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Toward Freedom in Singing

April 2019
More details
  • Publisher
    Rudolf Steiner College
  • Published
    10th April 2019
  • ISBN 9780916786847
  • Pages 44 pp.
  • Size 5.5" x 8.5"

Singing is a noble art. Nowadays, we are often reminded that it can hold the mirror up to nature. Many songs reflect the psychological pain and dissonance of our age, and many voices are trapped by materialism. However, singing can also express a special kind of freedom from physical bondage. Then it becomes a joyous, light-filled art form expressive of Humanity as it moves toward freedom.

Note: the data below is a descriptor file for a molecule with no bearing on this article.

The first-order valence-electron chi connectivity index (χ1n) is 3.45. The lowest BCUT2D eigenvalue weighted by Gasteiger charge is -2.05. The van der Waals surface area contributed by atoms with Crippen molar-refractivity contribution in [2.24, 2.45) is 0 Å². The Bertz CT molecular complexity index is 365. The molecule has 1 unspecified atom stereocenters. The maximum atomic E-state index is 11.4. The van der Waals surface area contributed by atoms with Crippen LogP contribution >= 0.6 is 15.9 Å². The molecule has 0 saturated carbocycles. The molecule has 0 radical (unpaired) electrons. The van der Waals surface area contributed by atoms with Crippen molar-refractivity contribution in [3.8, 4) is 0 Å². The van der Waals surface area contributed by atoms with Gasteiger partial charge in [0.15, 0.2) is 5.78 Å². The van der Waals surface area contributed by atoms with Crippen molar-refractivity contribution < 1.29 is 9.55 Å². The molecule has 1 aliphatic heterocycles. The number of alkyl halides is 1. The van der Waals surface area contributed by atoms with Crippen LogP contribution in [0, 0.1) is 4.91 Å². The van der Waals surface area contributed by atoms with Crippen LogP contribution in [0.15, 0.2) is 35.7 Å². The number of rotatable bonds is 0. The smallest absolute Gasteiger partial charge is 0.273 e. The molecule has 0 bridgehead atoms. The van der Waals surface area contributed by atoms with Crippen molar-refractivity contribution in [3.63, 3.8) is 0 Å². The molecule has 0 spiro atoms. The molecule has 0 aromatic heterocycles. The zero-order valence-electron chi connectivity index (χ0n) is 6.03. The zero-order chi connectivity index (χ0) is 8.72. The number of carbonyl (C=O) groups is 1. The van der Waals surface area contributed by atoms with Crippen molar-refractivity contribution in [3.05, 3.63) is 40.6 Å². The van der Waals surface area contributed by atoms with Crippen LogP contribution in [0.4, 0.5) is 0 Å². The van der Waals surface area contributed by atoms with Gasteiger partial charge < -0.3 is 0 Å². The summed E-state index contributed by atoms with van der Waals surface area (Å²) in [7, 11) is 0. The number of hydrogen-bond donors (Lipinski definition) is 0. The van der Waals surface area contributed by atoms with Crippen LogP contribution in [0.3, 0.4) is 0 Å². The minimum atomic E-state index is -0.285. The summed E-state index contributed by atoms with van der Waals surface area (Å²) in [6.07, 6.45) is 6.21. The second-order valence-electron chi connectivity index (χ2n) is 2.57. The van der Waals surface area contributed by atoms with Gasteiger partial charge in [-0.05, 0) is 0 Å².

Dina Soresi Winter

Dina Soresi Winter has led a life filled with music, art, theater, education, and a love of Dante. At the age of fourteen, she discovered opera and never recovered from it. After seeing her first opera, La Traviata, at the old Metropolitan Opera in New York City, she began studies with Francesca Pasella, an Italian maestra in the Bronx. Under Ms. Pasella’s tutelage, she won several singing awards, one of which took her to Italy, where she made her debut as Santuzza in Cavalleria Rusticana. She was the first twentieth-century “Maria Stuarda” and sang leading roles in major theaters in Germany, Italy, and Holland.

Theodora Richards

Theodora Richards studied music for many years with her aunt, Gracia Ricardo, who worked directly with Rudolf Steiner on her approach to music. Theodora was a major supporter of anthroposophic work in the New York City area and has followed the suggestions of Rudolf Steiner to deepen her understanding of the nature of tone.